July 6, 2022
Prime Ministers Questions
Sajid Javid delivers brutal resignation speech in Commons
Sajid Javid delivers his resignation speech in the Commons – the speech is bruising and delivers stinging criticism of his boss. The former Health Secretary quit his role late last night, followed just under 10 minutes later by Chancellor Rishi Sunak. Since then, there has been a flurry of resignation and Tories withdrawing their support for the prime minister. Now, more than ever, it appears the PM will face a second confidence vote.
At 3 pm today the prime minister will face a second grilling from MPs as he is set to appear at the Liaison Committee after PMQs.
PMQs Live – 06/07 – PM faces grilling over Chris Pincher, following Rishi Sunak and Sajid Javid shock resignations.
More resignations rolling in for the PM
PMQs – Sajid Javid delivers resignation speech
Sajid Javid went on to reiterate that “treading the tightrope between loyalty and integrity has become impossible in recent months.”
He said: “I will never risk losing my integrity.”
The former health secretary said he believes a team is “as good as its team captain, and that a captain is as good as his or her team.”
“Loyalty must go both ways,” Mr Javid said. “The events of recent months have made it increasingly difficult to be in that team.
“It’s not fair on ministerial colleagues to go about every morning defending lines that don’t stand up and don’t hold up.
“It’s not fair on my parliamentary colleagues who bare the brunt of constituents’ dismay in their inbox and on their doorsteps in recent elections.
“And it’s not fair on Conservative members and voters who rightly expect better standards from the party they supported.”
‘I was told there was no parties’
Mr Javid said he was assured “at the most senior level” that “there had been no parties in Downing Street and that no rules were broken” at the start of the scandal.
“So I gave the benefit of doubt and I went on those media rounds to say I had those assurances from the most senior level of the prime minister’s team,” he said.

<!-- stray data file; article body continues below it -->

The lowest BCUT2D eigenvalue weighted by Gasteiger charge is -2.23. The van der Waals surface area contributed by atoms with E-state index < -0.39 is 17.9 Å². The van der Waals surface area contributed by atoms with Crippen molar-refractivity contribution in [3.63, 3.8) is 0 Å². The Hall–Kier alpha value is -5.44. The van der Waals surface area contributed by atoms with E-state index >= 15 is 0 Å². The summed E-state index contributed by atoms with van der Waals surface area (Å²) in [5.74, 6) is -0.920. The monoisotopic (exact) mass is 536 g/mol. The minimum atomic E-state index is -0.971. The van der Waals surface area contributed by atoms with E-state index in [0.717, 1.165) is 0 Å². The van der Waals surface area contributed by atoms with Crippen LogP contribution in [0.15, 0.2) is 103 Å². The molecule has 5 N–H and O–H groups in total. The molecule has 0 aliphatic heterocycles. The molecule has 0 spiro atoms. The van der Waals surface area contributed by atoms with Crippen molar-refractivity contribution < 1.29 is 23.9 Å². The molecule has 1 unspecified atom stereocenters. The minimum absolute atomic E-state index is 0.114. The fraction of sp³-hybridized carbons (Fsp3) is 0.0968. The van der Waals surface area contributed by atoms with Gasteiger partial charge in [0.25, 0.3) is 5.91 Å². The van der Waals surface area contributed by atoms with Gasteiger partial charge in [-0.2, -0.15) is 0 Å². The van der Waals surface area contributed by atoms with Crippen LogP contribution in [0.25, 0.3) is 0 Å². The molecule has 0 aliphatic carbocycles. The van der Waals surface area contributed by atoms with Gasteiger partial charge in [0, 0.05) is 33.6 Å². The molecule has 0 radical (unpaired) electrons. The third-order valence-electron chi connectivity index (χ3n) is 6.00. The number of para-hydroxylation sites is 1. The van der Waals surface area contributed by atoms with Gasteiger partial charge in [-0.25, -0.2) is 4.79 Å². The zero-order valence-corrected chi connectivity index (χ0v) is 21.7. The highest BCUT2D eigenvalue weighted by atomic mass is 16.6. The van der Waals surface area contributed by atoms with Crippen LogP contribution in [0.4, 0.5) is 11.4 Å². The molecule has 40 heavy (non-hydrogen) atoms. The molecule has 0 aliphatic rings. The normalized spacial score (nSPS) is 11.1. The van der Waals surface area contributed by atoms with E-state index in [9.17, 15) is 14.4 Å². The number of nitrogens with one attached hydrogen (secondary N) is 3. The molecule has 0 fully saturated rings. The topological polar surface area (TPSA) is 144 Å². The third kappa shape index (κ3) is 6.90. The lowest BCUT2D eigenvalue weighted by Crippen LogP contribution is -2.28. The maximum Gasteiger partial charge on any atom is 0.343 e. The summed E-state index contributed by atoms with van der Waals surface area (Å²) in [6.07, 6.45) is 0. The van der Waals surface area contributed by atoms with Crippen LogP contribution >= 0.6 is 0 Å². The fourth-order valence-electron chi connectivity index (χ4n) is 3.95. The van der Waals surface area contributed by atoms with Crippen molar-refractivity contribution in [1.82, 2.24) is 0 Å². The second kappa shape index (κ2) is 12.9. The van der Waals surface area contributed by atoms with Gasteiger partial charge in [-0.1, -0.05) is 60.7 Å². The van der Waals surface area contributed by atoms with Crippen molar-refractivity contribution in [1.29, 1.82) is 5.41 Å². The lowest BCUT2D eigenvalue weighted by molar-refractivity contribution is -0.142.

“Then we had more stories, then we had the Sue Gray report. I continued to give the benefit of the doubt.
“This week again we have reason to question the truth and integrity of what we have all been told, and at some point we have to conclude that enough is enough.
“I believe that point is now.”
Read Rishi Sunak and Sajid Javid resignation letters in full – and the PM’s response
‘One of the toughest roles’
Mr Javid added that he fears the reset button can only work “so many times”, saying: “There’s only so many times you can turn that machine off an on before you realise that something is fundamentally wrong.”
Continuing his statement, Sajid Javid said his time as health secretary has “undoubtedly also been one of the toughest roles that I have had so far”.
He added: “The gravity of home office decisions, the scale of treasury decisions, but nothing matters more than the health of the British people, especially in the wake of a pandemic.”
Mr Javid then took a moment to pay tribute to those working in the NHS.
“There is so much that I planned for the long term,” he said. “For the long term reform of our health and care systems, and it is a wrench to leave important work behind.
“When I last gave a personal statement from this seat I spoke about the importance of institutions and conventions.
“Today, it is about the importance of integrity.